Ballwin resident receives global award for nonprofit work
November 28, 2021

By: Dawn Malcolm

Local Ballwin, Missouri resident receives the Global Hero Award for her humanitarian work empowering women


In 2011, after leaving a missionaries’ conference in Africa, Ballwin resident Dawn Malcolm
founded Lighting the Path, because she was inspired to help third world countries on the verge of survival.

This month her efforts will be recognized internationally when she arrives in Monte Carlo to accept
one of five global recipients of the Billion Acts Hero award.
The One Billion Acts of Peace Campaign is an international movement inspiring acts of
peace around the world – one billion acts by 2019 to be exact. It is spearheaded by 13 Nobel
Peace Prize Laureates, including the Dalai Lama, Betty Williams and Rigoberta Menchú
Malcolm was honored in the nonprofit category and will receive the Global Hero Award for her humanitarian work empowering women in Burkina Faso, West Africa.

“This whole thing has been God opening doors and, as I say, me stumbling through. This
award is such a God thing that I’ve been recognized, and I’m excited to see what he does
with this. It’s so far beyond me,” Malcolm said.
Weaving cloth mats with a wooden loom, dyeing fabrics with natural indigo compounds and
creating Shea butter soaps are just a few of the practical skills Malcolm teaches native
women, so that they can sell their products to support their families.
“The idea with the mats was for children to roll them up in their huts during the day and sleep
on them at night to keep them out of the dirt. Chickens are in the dirt and they poop in the
dirt, so when the children sleep in the dirt, it gives them a fungus on their heads. They have
to have medicine to treat it, and if they don’t, their hair falls out,” Malcolm said.
Prior to Lighting the Path, missionary efforts in Burkina Faso, one of the three most
underdeveloped regions in Africa, were mostly devoted to well drilling and providing medical
aid. Malcolm, however, felt called to “help people help themselves.” Five years later, Malcolm
is witnessing the fruits of her labor and women she once taught are now teaching other tribe
members self-sustaining skills.

“What I’ve found as I’ve gone on with this, and the more and more experience I have, is that
the most important facet of aid is empowerment – to help people, help themselves,” Malcolm
said. “We are never going to have enough money to buy everything that is needed to end
world poverty, so we’ve got to get those populations involved in helping themselves, too.
Once you teach someone a skill and they can make their own money, they can go and teach
someone else. It’s not just handouts, it’s hands up.”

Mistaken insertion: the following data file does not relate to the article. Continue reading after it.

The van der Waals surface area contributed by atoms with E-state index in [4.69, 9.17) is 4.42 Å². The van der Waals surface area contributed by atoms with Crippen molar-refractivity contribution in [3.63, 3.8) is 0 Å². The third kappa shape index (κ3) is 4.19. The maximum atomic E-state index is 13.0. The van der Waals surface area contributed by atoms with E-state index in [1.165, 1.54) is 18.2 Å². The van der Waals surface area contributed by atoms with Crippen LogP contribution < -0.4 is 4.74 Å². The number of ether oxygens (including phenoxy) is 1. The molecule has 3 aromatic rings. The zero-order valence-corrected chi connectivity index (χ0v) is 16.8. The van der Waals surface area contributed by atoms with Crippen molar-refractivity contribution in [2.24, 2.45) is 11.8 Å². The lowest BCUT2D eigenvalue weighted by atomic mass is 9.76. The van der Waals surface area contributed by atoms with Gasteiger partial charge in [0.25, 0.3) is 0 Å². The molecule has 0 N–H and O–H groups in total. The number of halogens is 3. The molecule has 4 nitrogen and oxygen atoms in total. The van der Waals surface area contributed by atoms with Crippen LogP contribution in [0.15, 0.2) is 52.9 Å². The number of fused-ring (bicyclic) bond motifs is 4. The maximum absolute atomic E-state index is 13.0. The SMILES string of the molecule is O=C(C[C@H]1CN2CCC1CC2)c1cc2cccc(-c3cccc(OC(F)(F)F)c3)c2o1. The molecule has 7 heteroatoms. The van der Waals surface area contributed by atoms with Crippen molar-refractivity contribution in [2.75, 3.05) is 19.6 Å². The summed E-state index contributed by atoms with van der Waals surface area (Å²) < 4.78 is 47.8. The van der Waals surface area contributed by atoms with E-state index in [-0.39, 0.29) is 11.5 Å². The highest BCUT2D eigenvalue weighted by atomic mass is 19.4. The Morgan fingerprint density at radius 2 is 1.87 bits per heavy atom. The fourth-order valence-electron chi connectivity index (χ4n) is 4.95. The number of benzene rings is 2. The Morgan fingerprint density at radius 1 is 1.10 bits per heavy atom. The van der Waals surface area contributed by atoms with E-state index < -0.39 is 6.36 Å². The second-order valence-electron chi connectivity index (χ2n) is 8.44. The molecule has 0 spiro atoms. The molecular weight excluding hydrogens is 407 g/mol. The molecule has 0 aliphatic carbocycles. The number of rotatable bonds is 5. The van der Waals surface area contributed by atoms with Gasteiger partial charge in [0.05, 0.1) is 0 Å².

From malnourished babies who do not live past infanthood, to the death rate in childbirth
ranging from 25-30 percent, the harsh conditions in Burkina Faso do not allow Malcolm to
grow complacent with the work she has already done.
“My hope is that I get exposure and people see what I’m doing because I have lots of plans
and hopes to expand, but I just need a little more funding. I would love to open a women and
teen center over in Africa and have a couple of other projects, like a fortified peanut project
and a production center where the women can make their soap and store their equipment,”
Malcolm said.

She shared a story that reflects her belief in the power of one for the good of all.
“When I was there, I met a little girl who was just skin and bones. I pulled out a protein bar
from my backpack and give it to her, but she just stood there and held it. Even though I tried
to explain to her that she could eat the bar, she didn’t. It wasn’t until five little kids ran over,
that she broke it and gave everybody a piece. She eats a bite, they all get a bite. That’s the
culture there and it’s almost out of necessity,” Malcolm said. “They survive on so little, they
have to share so everyone can make their way.”
Expansion efforts are not limited to Burkina Faso; a local, parallel project aiding homeless
and unemployed women in the St. Louis area is another of Malcolm’s aspirations.
“Looking to expand here may be the biggest opportunity to get more people involved. I’d love
to partner with some people or groups here and start an empowerment center where we can
teach skills or classes, something that can put people in a better position so they can support
their families,” Malcolm said.

Malcolm said she is extremely thankful for the opportunity to work with and befriend women
in Burkina Faso and is in “total shock” that her organization was recognized on an
international scale


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